Due to an increasing number of confirmed Vesicular Stomatitis (VS) cases in Texas, Louisiana Department of Agriculture and Forestry animal health officials are imposing enhanced requirements on livestock entering Louisiana from a state that has diagnosed cases of VS.
VS Requirements: Any livestock (equine, bovine, porcine, caprine or ovine) entering Louisiana from a county where VS has been diagnosed within the last thirty (30) days must be accompanied by a Certificate of Veterinary Inspection written within ten (10) days of entry containing the following statement: “All animals identified on this certificate have been examined and found free from signs of VS, have not been exposed to VS, and have not originated from a premises which is under quarantine for VS.”
VS is a viral disease that primarily affects horses and cattle but can also affect swine, sheep, goats, deer, llamas and alpacas.
State animal health officials say symptoms of VS may start as excessive salivation and then progress to blisters and crusty sores in the mouth and on the lips, nostrils, coronary band, prepuce, vulva, and teats and the disease may be spread by direct contact with infected animals or by biting insects.The disease is rarely fatal.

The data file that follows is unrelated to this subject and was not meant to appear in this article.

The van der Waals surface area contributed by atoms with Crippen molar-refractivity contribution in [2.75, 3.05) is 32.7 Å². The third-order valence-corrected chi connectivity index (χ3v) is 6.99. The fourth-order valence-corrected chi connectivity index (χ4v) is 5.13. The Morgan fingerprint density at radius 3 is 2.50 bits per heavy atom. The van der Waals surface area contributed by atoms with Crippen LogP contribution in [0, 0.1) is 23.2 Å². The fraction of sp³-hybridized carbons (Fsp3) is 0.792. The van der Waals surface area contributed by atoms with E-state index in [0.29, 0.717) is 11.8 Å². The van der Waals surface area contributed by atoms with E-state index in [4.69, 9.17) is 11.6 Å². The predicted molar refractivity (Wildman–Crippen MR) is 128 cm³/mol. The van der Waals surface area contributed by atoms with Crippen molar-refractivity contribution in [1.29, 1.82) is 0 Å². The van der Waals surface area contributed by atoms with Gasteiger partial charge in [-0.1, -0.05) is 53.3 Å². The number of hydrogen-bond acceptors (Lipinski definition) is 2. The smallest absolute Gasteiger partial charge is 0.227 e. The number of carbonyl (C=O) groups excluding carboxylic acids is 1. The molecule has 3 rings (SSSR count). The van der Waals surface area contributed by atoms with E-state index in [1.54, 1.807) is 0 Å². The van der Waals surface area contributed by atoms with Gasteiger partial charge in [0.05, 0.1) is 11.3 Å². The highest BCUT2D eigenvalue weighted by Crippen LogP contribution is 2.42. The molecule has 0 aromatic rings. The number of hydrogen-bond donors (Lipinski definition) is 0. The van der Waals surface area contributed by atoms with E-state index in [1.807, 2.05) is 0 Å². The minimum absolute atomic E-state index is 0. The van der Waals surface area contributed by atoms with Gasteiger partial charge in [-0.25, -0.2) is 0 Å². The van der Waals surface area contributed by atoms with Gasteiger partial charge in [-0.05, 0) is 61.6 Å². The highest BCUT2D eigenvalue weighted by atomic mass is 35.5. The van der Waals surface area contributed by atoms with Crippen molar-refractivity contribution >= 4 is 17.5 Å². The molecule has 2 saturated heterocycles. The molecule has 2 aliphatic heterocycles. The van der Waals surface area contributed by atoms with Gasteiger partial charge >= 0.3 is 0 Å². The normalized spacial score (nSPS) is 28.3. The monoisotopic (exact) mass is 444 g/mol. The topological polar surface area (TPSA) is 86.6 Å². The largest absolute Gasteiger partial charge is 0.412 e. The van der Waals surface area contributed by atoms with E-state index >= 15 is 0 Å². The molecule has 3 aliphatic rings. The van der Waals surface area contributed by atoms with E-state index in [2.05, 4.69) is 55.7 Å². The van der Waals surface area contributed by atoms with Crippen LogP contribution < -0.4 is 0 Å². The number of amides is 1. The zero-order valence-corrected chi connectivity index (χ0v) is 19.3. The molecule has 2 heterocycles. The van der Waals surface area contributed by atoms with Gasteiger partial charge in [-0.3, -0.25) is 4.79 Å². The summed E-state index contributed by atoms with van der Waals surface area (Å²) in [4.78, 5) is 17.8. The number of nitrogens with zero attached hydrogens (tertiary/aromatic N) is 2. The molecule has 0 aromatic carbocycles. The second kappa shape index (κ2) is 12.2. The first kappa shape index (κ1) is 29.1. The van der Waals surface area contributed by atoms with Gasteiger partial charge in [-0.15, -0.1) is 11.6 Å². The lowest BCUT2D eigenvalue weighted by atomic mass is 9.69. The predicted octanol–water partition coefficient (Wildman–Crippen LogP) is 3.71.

Texas Animal Health Commission (TAHC) announced recently the nation’s first case of VS for the year in horses. The disease was detected in five horses in southwest Texas. Since that time more Texas counties have identified cases of VS with a total of 10 confirmed cases in Kinney, Hidalgo, Nueces and San Patricio counties. The six affected premises in those counties are currently under quarantine by the TAHC.
The disease is reportable to the Louisiana State Veterinarian’s Office at 225-925-3980 or to the USDA District Office at 601-936-8580.
For more information about VS visit http://www.tahc.state.tx.us/news/brochures/TAHCBrochure_VS.pdf. A USDA APHIS-VS fact sheet is available at http://www.aphis.usda.gov/publications/animal_health/content/printable_version/fs_vesicular_stomatitis_2012.pdf. For current USDA-APHIS VS situation reports visit this page.
For additional information call 512-719-0700 or contact your local TAHC region office.
Founded in 1893, the Texas Animal Health Commission works to protect the health of all Texas livestock, including: cattle, swine, poultry, sheep, goats, equine animals, and exotic livestock. The TAHC strives to keep Texas’ livestock disease free, ultimately allowing for better marketability and commerce.